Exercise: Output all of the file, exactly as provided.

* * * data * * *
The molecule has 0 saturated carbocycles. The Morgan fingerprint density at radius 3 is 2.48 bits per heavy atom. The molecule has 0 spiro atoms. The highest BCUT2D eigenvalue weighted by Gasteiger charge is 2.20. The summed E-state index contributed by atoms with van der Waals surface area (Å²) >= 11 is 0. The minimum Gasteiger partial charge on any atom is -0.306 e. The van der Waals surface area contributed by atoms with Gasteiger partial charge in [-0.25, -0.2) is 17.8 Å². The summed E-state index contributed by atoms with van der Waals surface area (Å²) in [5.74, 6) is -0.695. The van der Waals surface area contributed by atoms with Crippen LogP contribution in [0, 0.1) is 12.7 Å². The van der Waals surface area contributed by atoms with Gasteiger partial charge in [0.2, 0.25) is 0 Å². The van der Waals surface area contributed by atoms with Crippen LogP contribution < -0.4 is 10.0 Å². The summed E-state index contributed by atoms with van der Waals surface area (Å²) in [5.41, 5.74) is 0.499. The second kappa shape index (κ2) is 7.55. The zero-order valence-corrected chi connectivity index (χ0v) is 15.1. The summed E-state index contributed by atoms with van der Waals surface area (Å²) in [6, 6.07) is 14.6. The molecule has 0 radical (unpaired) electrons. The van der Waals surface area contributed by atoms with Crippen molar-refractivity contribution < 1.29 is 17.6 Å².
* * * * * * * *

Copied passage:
The molecule has 0 saturated carbocycles. The Morgan fingerprint density at radius 3 is 2.48 bits per heavy atom. The molecule has 0 spiro atoms. The highest BCUT2D eigenvalue weighted by Gasteiger charge is 2.20. The summed E-state index contributed by atoms with van der Waals surface area (Å²) >= 11 is 0. The minimum Gasteiger partial charge on any atom is -0.306 e. The van der Waals surface area contributed by atoms with Gasteiger partial charge in [-0.25, -0.2) is 17.8 Å². The summed E-state index contributed by atoms with van der Waals surface area (Å²) in [5.74, 6) is -0.695. The van der Waals surface area contributed by atoms with Crippen LogP contribution in [0, 0.1) is 12.7 Å². The van der Waals surface area contributed by atoms with Gasteiger partial charge in [0.2, 0.25) is 0 Å². The van der Waals surface area contributed by atoms with Crippen LogP contribution < -0.4 is 10.0 Å². The summed E-state index contributed by atoms with van der Waals surface area (Å²) in [5.41, 5.74) is 0.499. The second kappa shape index (κ2) is 7.55. The zero-order valence-corrected chi connectivity index (χ0v) is 15.1. The summed E-state index contributed by atoms with van der Waals surface area (Å²) in [6, 6.07) is 14.6. The molecule has 0 radical (unpaired) electrons. The van der Waals surface area contributed by atoms with Crippen molar-refractivity contribution < 1.29 is 17.6 Å².